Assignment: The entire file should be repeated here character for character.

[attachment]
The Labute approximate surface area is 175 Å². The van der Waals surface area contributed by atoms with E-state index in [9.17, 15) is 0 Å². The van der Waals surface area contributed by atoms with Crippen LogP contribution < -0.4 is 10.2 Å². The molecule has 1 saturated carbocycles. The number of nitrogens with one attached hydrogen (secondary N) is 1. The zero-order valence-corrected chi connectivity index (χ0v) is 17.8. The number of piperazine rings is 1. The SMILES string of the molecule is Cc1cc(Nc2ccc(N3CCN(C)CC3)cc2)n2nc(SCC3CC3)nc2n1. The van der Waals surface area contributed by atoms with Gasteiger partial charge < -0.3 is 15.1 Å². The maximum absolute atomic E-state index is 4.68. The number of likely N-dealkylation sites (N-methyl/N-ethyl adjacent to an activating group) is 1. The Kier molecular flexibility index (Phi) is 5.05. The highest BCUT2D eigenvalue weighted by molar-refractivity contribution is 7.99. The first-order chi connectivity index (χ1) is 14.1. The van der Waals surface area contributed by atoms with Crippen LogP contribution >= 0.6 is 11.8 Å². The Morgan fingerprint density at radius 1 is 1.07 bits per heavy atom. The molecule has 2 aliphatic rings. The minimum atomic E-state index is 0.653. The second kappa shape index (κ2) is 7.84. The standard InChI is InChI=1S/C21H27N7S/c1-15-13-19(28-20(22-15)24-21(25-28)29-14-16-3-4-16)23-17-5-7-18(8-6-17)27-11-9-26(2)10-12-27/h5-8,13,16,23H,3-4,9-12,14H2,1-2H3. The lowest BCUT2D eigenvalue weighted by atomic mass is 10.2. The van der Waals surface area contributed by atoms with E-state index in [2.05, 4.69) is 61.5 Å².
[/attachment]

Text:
The Labute approximate surface area is 175 Å². The van der Waals surface area contributed by atoms with E-state index in [9.17, 15) is 0 Å². The van der Waals surface area contributed by atoms with Crippen LogP contribution < -0.4 is 10.2 Å². The molecule has 1 saturated carbocycles. The number of nitrogens with one attached hydrogen (secondary N) is 1. The zero-order valence-corrected chi connectivity index (χ0v) is 17.8. The number of piperazine rings is 1. The SMILES string of the molecule is Cc1cc(Nc2ccc(N3CCN(C)CC3)cc2)n2nc(SCC3CC3)nc2n1. The van der Waals surface area contributed by atoms with Gasteiger partial charge < -0.3 is 15.1 Å². The maximum absolute atomic E-state index is 4.68. The number of likely N-dealkylation sites (N-methyl/N-ethyl adjacent to an activating group) is 1. The Kier molecular flexibility index (Phi) is 5.05. The highest BCUT2D eigenvalue weighted by molar-refractivity contribution is 7.99. The first-order chi connectivity index (χ1) is 14.1. The van der Waals surface area contributed by atoms with Crippen LogP contribution >= 0.6 is 11.8 Å². The Morgan fingerprint density at radius 1 is 1.07 bits per heavy atom. The molecule has 2 aliphatic rings. The minimum atomic E-state index is 0.653. The second kappa shape index (κ2) is 7.84. The standard InChI is InChI=1S/C21H27N7S/c1-15-13-19(28-20(22-15)24-21(25-28)29-14-16-3-4-16)23-17-5-7-18(8-6-17)27-11-9-26(2)10-12-27/h5-8,13,16,23H,3-4,9-12,14H2,1-2H3. The lowest BCUT2D eigenvalue weighted by atomic mass is 10.2. The van der Waals surface area contributed by atoms with E-state index in [2.05, 4.69) is 61.5 Å².